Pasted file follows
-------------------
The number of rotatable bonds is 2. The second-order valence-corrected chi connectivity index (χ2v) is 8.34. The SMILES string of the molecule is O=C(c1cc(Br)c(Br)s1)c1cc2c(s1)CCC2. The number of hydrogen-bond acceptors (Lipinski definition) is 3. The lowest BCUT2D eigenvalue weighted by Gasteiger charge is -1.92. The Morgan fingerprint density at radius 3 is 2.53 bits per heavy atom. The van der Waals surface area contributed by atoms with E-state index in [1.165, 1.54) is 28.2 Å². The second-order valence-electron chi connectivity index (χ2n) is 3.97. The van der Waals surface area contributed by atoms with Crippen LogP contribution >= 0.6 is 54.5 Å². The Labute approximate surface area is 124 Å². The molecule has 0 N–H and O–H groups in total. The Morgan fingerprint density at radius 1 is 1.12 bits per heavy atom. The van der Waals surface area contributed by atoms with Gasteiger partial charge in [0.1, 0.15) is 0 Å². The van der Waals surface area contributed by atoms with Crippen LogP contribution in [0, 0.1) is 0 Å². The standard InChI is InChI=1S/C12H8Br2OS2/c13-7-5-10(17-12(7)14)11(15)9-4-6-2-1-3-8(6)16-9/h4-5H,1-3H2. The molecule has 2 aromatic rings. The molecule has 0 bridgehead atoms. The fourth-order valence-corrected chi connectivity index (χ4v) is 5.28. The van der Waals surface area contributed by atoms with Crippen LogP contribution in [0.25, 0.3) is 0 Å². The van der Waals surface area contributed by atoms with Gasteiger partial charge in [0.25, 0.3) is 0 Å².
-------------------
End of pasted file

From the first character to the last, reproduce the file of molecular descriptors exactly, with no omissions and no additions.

The number of rotatable bonds is 2. The second-order valence-corrected chi connectivity index (χ2v) is 8.34. The SMILES string of the molecule is O=C(c1cc(Br)c(Br)s1)c1cc2c(s1)CCC2. The number of hydrogen-bond acceptors (Lipinski definition) is 3. The lowest BCUT2D eigenvalue weighted by Gasteiger charge is -1.92. The Morgan fingerprint density at radius 3 is 2.53 bits per heavy atom. The van der Waals surface area contributed by atoms with E-state index in [1.165, 1.54) is 28.2 Å². The second-order valence-electron chi connectivity index (χ2n) is 3.97. The van der Waals surface area contributed by atoms with Crippen LogP contribution >= 0.6 is 54.5 Å². The Labute approximate surface area is 124 Å². The molecule has 0 N–H and O–H groups in total. The Morgan fingerprint density at radius 1 is 1.12 bits per heavy atom. The van der Waals surface area contributed by atoms with Gasteiger partial charge in [0.1, 0.15) is 0 Å². The van der Waals surface area contributed by atoms with Crippen LogP contribution in [0, 0.1) is 0 Å². The standard InChI is InChI=1S/C12H8Br2OS2/c13-7-5-10(17-12(7)14)11(15)9-4-6-2-1-3-8(6)16-9/h4-5H,1-3H2. The molecule has 2 aromatic rings. The molecule has 0 bridgehead atoms. The fourth-order valence-corrected chi connectivity index (χ4v) is 5.28. The van der Waals surface area contributed by atoms with Crippen LogP contribution in [0.25, 0.3) is 0 Å². The van der Waals surface area contributed by atoms with Gasteiger partial charge in [0.25, 0.3) is 0 Å².